Someone once described my books as having gripping plots, believable world-building, hot men, and strong women. Not surprisingly, I loved this description! I work at all aspects of my writing, but the bit about writing strong women? That’s instinctive. Maybe because I’ve been surrounded by strong women all my life. Or maybe because I write the kinds of characters I like to encounter in other pieces of fiction.
I do think my approach to writing women has evolved since I first started publishing. In my second book, Archangel, I wanted to create a grand adventure with really big stakes—the fate of my imaginary world. And I wanted the heart of the book to be a love story between two characters who misunderstood each other at every turn. But I didn’t want the romance to be an adjunct; I didn’t want the hero to save the world while the heroine stood on the sidelines wringing her hands or cheering him on. I wanted the story to be impossible to tell unless both Gabriel and Rachel were on stage, playing their ordained parts.
I followed the same pattern with the other books in the Samaria series. The believer Alleluia can’t save her country without the assistance of the scientist Caleb. Jared’s voice and Tamar’s voice must be raised in harmony to stay the thunderbolts; only Susannah’s communion with the god allows Gaaron to chase invaders from Samaria. And so on. I write love stories because I like them, but I make them integral to each novel because otherwise they’re boring—and by “they,” I mean both the books and the love stories.
I took a slightly different tack with the Twelve Houses books, which I started writing about ten years later. These are all basically sword-and-sorcery adventure books, with lots of brawls, battles, and betrayals. At some point, almost everyone ends up in need of rescue—and my characters take turns saving each other. Senneth breaks Tayse free of the convent; he keeps her safe from Halchon. Ellynor heals Justin after he receives mortal wounds; he saves her from certain death. Even one of the novellas I set in this world requires the two main characters to take turns rescuing the other from peril.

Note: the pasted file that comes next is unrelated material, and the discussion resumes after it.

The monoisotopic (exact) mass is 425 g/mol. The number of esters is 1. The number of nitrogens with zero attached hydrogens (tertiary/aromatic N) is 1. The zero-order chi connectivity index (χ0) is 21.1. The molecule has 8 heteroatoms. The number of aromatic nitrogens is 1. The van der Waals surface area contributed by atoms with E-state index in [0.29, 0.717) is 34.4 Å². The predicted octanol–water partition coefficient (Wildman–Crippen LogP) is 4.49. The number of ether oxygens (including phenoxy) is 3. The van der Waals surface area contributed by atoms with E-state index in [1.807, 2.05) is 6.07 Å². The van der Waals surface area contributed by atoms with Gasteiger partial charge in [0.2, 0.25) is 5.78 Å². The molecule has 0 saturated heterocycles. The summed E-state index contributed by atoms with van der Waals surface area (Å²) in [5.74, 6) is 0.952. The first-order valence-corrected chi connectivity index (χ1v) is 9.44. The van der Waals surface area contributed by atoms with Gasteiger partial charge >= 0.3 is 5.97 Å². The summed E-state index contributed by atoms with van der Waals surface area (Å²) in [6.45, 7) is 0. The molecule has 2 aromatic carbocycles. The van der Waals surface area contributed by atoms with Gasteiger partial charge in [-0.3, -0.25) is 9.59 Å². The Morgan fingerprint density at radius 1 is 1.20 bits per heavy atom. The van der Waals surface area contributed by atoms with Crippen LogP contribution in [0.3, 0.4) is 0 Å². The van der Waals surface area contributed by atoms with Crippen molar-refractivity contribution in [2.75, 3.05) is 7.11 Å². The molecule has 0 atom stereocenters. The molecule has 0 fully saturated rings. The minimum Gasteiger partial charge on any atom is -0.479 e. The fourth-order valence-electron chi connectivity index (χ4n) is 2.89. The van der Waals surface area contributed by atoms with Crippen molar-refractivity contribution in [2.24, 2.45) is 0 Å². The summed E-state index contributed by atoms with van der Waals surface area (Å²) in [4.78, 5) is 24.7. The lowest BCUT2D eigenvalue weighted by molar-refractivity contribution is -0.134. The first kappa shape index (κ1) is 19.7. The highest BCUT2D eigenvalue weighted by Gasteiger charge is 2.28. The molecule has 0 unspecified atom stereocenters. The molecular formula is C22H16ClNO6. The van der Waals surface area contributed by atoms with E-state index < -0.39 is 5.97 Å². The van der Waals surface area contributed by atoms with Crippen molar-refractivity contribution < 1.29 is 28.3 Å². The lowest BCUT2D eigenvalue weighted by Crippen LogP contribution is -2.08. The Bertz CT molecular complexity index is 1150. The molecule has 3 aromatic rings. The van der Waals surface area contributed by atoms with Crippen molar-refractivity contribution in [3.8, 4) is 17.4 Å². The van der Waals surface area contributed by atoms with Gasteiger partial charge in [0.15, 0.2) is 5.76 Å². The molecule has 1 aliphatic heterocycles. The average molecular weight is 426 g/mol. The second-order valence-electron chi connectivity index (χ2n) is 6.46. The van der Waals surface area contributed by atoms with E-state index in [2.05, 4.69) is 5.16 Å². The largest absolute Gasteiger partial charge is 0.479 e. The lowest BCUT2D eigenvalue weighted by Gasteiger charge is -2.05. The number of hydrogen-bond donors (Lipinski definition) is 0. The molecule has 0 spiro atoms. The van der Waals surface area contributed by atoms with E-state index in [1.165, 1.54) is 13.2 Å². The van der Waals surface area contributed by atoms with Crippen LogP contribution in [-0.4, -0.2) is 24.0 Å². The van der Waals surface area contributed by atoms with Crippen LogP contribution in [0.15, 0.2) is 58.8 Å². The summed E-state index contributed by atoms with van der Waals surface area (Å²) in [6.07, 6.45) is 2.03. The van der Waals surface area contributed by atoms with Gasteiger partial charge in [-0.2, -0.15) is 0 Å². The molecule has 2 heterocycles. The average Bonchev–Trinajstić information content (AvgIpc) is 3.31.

I don’t want my women characters to be the same as men, but I want them to be equals. Senneth is nowhere near as good a fighter as Tayse is, but her magic can burn down a city. Ellynor is softer, more feminine than many of my heroines, but she has a deep connection with her goddess and a powerful well of magic that are every bit as valuable as Justin’s prowess with a sword. When my characters aren’t saving each others’ lives, they’re working together as allies.
Kirra Danalustrous was one of my favorite characters to write, because she’s the whole package. She’s a lady of privilege who knows how to exploit her beauty and her position in life, but as a shape-shifter, she’s absolutely in control of her destiny. She refuses to learn how to wield a weapon, but if there’s a fight, she can take any animal shape and destroy her attacker. No one can hold her against her will—not her father, not the men who love her. Everything she does she does by choice, even when her choices are bad. And that’s the fun of writing Kirra. What kind of boundaries do you put on a woman who can’t be constrained? And what kinds of lessons does she learn when no one can force her to learn them?
As I said at the beginning, I work hard to create intriguing worlds and exciting plots. But when I read, I read for character. I think it’s pretty clear that I write for character, too.